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Thursday, November 29, 2012

Book Review, Shiny Water by Anna Salter



Forensic psychologist Michael Stone is convinced that the children of a prominent surgeon are being sexually molested by him. The doctor’s wife seems emotionally unstable but Stone doesn’t see her as a threat. When Stone is called to testify at the high-profile custody battle between the wife and doctor, she tells the truth, however justice is not served and slick lawyer working for the doctor manages to twist and dodge the truth.  The children end up the custody of their father.
   
Less than twenty four hours later they are found dead in the home of the mother and all signs point to her as the murderer. Stone is devastated by the news and her reputation is in tatters. Could she have been that deceived by the severity of the mother’s instability?  Did the father kill the kids? And why do the patients she is seeing seem to be digressing instead of making progress?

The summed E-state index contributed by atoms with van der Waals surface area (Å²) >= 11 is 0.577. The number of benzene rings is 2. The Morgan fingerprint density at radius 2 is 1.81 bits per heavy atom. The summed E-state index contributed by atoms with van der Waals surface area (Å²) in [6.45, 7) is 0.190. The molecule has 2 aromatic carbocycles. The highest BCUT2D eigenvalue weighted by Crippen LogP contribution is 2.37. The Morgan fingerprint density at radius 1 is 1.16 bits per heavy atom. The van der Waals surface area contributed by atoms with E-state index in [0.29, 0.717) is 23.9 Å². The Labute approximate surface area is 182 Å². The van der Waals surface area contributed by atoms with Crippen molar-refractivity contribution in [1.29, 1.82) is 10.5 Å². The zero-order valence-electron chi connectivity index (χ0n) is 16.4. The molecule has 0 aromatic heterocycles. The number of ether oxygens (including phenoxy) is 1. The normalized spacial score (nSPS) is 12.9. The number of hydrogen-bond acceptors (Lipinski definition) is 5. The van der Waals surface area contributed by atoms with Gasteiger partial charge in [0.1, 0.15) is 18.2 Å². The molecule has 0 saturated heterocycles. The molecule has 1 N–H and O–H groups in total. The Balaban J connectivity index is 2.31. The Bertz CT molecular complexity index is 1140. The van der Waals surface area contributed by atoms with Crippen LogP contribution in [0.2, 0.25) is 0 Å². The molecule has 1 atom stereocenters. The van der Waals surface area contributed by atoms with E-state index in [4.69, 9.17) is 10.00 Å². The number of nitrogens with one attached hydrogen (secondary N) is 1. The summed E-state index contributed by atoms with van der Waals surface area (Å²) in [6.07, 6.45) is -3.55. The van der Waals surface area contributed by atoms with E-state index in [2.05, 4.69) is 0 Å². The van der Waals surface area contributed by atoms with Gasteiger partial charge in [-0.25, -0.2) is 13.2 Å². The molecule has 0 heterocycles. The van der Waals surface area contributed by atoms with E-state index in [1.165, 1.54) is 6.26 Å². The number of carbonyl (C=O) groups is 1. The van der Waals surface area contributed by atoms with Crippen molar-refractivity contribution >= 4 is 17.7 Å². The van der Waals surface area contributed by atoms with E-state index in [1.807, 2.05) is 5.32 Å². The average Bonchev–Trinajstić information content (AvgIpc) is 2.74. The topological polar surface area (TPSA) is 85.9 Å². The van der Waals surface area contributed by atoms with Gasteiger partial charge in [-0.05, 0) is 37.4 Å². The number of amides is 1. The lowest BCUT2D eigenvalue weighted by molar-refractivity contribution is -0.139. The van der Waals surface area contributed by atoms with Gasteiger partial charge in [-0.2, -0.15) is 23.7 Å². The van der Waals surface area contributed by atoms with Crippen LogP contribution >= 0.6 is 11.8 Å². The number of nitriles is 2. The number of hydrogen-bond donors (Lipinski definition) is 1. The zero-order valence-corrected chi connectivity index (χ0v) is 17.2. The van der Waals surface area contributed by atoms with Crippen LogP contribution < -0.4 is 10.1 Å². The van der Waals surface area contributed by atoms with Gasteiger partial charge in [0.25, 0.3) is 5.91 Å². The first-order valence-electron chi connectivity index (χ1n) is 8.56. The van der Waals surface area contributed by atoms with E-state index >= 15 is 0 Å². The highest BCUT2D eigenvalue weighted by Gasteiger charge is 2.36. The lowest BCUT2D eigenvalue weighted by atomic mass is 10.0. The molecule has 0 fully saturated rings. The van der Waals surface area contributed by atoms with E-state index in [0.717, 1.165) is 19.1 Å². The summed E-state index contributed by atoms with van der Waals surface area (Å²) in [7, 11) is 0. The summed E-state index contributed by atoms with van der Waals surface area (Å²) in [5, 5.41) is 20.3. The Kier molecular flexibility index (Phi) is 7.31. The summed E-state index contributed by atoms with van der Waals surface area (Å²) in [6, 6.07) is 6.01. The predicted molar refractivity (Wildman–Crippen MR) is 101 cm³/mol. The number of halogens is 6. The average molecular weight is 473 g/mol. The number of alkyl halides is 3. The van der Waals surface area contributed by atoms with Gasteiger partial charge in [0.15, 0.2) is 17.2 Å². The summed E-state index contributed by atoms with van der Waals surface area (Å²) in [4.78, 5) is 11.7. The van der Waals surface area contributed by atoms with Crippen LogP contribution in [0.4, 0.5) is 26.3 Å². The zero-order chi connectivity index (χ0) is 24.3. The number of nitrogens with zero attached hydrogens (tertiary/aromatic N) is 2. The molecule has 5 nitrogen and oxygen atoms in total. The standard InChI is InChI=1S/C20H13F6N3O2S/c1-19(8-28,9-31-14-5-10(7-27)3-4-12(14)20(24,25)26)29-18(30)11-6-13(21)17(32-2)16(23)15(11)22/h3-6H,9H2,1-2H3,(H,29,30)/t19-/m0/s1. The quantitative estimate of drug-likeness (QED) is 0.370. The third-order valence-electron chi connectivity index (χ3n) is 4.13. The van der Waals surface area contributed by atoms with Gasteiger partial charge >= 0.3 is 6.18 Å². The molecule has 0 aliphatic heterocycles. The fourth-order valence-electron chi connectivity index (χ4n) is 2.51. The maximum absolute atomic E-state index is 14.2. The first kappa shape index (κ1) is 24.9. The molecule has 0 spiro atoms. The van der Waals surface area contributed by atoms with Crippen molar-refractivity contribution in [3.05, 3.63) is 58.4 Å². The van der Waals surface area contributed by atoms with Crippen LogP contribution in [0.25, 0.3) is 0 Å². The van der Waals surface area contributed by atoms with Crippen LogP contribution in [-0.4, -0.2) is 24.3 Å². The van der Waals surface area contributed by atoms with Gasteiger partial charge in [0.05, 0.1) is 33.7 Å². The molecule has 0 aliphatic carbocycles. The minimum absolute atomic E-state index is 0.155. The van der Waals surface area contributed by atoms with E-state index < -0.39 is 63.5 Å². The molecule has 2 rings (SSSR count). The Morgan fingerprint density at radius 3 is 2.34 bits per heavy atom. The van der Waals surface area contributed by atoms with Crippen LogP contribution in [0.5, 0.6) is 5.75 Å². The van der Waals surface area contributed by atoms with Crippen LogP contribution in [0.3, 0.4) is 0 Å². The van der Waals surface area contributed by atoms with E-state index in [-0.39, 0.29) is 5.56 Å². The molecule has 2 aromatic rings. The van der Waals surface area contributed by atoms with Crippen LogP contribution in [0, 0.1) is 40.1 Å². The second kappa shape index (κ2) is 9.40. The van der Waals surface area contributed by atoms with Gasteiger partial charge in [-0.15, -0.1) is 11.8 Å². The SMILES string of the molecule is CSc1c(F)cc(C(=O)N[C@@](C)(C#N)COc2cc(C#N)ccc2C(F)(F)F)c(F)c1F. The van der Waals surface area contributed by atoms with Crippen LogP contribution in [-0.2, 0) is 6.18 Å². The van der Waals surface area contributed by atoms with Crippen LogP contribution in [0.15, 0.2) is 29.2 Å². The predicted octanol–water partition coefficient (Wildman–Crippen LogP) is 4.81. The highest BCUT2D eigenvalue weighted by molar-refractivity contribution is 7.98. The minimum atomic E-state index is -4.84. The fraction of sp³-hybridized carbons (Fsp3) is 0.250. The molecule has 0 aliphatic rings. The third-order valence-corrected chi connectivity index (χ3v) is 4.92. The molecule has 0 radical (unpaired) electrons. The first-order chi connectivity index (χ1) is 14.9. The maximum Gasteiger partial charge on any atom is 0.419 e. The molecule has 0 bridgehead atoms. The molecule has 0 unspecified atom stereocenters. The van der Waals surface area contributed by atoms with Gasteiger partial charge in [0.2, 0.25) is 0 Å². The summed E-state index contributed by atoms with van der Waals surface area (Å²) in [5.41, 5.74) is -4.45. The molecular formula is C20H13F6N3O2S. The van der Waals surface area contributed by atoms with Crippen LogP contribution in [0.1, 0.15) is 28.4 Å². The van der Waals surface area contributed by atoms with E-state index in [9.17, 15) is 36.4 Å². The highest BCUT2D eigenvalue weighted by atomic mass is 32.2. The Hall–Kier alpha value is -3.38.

Anna Salter’s heroine of this novel has a tragic past of her own and she threads the grief Stone experienced from the loss of her own child with the deaths of the two children.

Like John Grisham, who has a background in law, Salter is an expert in her field. She holds a doctorate in clinical psychology. It is this expertise that no average writer could even begin to incorporate into a story line and which lends credibility to the work.  It’s also both fascinating and shocking to learn just how troubled some of the clients are that she sees and the high molestation rate is troubling. It’s also an eye opener, much like the Grisham novels, about the corruption of the judicial system.

She does a good job building the suspense in this mystery. I would love to read more of her work. I give her a 4 ½ our of 5 star rating on this one.

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